‘What about the students in my new course? A formal evaluation of student outcomes and preferences is underway, but anecdotal data is the best I have to share at this point. I found feedback from one student – an accomplished young woman who is new to GIS but previously earned a PhD in Marine Geochemistry – particularly enlightening. Early in the first offering of the course, she wrote me privately to express frustration. She wrote, “I (and probably most students) signed up to learn from an expert (and you are, according to your credentials, an expert!). But in the discussion forums, we’re learning from our peers, and most of us are hardly experts.” She felt cheated. Rather than waiting to submit an anonymous evaluation at the end of the course, she asked permission to create a forum in which students could share critiques and suggestions about the course. Later in the course I took her advice, and invited all 53 students to post in a Course Commentary discussion. By this time, students had about six weeks of experience with the new course format. On reflection, the same student wrote this:

… after my first exchange with David a few weeks back about my frustrations with this class … I dug up an interesting article in Harvard Magazine1 about how interactive learning is much more successful than traditional (lecture) teaching and learning methods, although it meets with a lot of resistance. I was skeptical then, but the more time passes, the more I find this active learning class engaging, the more I enjoy what I’m learning, and the more I agree that, overall, this pedagogical method has been a success with me.’

‘Other students complained that researching unfamiliar topics independently, and reading their peers’ many posts, was too time-consuming. Fellow instructor Adrienne Goldsberry and I streamlined that aspect of the course for the second offering, and fewer complaints about excessive workloads followed. However, it remains true that students who are unfamiliar with the subject matter, or who prefer their accustomed roles as consumers of instructor-produced content, are uncomfortable with the level of responsibility that the course demands.’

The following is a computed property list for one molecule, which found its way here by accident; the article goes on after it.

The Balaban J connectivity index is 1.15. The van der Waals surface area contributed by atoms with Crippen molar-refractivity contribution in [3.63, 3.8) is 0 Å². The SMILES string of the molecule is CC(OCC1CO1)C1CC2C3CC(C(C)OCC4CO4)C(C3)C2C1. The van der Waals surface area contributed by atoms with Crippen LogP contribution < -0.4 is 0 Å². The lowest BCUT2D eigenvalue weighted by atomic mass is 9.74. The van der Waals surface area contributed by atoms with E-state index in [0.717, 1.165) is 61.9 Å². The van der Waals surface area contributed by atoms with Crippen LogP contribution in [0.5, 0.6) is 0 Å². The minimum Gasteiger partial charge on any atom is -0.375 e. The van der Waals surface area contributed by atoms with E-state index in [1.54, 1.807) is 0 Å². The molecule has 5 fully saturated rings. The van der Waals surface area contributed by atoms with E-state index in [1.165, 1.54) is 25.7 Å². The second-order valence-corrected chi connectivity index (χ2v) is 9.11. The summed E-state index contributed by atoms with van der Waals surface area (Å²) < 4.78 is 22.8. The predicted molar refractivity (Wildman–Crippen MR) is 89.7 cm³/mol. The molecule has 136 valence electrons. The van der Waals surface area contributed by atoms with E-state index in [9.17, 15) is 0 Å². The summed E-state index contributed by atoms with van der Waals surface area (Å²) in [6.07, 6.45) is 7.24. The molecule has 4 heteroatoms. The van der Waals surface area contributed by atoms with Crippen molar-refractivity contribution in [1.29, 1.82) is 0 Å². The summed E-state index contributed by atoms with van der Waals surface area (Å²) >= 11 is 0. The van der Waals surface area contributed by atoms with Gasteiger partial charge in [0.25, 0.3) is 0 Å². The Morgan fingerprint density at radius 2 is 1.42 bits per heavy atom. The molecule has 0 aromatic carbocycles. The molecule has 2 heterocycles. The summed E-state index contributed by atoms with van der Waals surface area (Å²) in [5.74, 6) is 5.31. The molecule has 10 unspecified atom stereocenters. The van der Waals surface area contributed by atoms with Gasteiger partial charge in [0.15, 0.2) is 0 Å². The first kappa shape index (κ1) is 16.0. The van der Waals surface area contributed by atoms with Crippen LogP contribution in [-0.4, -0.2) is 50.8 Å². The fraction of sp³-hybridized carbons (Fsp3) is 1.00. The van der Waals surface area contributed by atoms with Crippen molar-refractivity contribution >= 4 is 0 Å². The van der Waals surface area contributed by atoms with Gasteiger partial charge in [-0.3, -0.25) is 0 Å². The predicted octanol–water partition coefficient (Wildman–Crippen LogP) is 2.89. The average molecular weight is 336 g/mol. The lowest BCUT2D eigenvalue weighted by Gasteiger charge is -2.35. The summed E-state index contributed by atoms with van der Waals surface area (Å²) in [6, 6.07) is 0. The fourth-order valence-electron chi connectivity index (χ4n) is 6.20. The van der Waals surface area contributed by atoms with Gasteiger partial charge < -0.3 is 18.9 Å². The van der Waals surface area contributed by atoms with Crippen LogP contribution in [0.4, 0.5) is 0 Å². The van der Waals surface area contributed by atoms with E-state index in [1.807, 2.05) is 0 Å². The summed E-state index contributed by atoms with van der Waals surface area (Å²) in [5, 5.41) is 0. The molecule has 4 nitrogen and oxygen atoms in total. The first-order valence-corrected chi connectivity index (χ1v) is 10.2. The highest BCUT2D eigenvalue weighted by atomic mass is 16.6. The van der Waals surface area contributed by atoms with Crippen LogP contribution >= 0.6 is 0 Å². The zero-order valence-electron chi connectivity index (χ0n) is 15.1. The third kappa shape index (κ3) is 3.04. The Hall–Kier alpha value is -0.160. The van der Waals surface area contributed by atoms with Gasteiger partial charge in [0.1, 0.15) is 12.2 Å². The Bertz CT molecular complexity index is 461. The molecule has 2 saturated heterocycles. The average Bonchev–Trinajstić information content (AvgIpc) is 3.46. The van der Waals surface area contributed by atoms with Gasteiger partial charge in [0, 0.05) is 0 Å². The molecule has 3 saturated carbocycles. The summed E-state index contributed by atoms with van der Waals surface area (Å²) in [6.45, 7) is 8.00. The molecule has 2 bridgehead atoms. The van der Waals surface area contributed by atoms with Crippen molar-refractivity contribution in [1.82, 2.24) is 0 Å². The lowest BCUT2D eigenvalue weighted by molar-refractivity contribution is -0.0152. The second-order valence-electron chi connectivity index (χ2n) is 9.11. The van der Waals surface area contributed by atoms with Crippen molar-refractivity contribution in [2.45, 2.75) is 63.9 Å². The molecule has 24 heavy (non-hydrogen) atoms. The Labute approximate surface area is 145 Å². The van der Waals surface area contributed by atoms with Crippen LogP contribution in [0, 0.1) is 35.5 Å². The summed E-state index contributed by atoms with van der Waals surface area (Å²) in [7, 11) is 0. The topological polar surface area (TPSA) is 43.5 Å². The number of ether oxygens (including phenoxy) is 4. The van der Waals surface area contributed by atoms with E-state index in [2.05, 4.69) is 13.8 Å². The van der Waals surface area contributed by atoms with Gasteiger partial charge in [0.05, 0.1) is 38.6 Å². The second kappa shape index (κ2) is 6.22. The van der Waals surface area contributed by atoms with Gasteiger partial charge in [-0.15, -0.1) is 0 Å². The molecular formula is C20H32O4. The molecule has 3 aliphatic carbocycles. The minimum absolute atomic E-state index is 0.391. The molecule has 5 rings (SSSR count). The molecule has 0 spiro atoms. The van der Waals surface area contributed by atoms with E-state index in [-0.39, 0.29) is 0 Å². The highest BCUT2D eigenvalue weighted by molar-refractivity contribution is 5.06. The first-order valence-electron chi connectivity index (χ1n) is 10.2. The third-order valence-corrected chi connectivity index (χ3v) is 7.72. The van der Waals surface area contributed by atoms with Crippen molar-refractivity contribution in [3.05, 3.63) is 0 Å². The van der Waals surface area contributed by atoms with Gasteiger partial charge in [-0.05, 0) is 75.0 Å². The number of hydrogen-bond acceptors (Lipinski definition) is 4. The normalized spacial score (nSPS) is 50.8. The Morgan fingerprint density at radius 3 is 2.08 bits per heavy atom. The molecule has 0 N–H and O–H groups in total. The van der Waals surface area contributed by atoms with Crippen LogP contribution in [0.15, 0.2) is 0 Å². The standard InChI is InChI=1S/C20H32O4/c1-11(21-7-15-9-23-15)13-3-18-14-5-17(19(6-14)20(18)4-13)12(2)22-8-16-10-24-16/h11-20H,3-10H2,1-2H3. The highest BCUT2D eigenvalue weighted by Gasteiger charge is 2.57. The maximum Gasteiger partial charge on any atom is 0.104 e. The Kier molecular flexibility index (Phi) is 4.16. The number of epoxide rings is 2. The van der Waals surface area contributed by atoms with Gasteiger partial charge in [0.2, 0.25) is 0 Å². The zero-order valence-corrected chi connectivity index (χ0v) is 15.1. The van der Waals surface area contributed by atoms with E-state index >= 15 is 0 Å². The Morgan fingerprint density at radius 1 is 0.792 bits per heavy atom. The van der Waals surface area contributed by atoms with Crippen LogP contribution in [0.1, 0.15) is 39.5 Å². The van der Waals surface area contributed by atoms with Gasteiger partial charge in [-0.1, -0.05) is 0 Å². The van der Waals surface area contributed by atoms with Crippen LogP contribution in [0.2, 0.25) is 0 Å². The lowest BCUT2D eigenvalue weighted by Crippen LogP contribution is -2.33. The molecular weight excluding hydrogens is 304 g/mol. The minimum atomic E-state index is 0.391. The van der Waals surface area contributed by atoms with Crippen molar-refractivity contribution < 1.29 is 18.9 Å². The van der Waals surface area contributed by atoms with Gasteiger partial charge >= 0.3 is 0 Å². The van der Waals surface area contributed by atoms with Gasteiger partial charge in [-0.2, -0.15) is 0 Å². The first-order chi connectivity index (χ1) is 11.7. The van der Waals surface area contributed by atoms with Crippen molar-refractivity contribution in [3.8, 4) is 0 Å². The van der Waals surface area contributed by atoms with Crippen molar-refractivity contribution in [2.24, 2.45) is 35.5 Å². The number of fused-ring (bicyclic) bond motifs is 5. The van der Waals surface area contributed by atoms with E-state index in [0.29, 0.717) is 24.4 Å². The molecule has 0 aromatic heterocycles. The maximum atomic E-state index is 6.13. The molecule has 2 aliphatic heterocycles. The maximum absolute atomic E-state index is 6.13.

‘At this point it should be clear that the call to action in the title of this short article is purposefully provocative. Naturally, every college and university educator wants to help students learn to discover, evaluate, apply, and share knowledge independently and in groups. Even so, I believe it’s healthy for GIS educators to ask ourselves frankly whether we give our students enough responsibility for their own learning. The question and answer has been transformative for me.’

I agree on the seven characteristics of good learners summarized in the post by Dr. , according to my own learning experience and my teaching and mentoring experience, especially the following six.

— Good learners are curious,

— Good learners pursue understanding diligently,

Failure frightens good learners, but they know it’s beneficial,

— Good learners make knowledge their own,

— Good learners never run out of questions,

— Good learners share what they’ve learned. (I agree on this point a lot, and thus cannot help reposting it here with double quotes  — the emphasis in bold is mine.)

“Knowledge is inert. Unless it’s passed on, knowledge is lost. Good learners are teachers committed to sharing with others what they’ve learned. They write about it, and talk about it. Good learners can explain what they know in ways that make sense to others. They aren’t trapped by specialized language. They can translate, paraphrase, and find examples that make what they know meaningful to other learners. They are connected to the knowledge passed on to them and committed to leaving what they’ve learned with others.”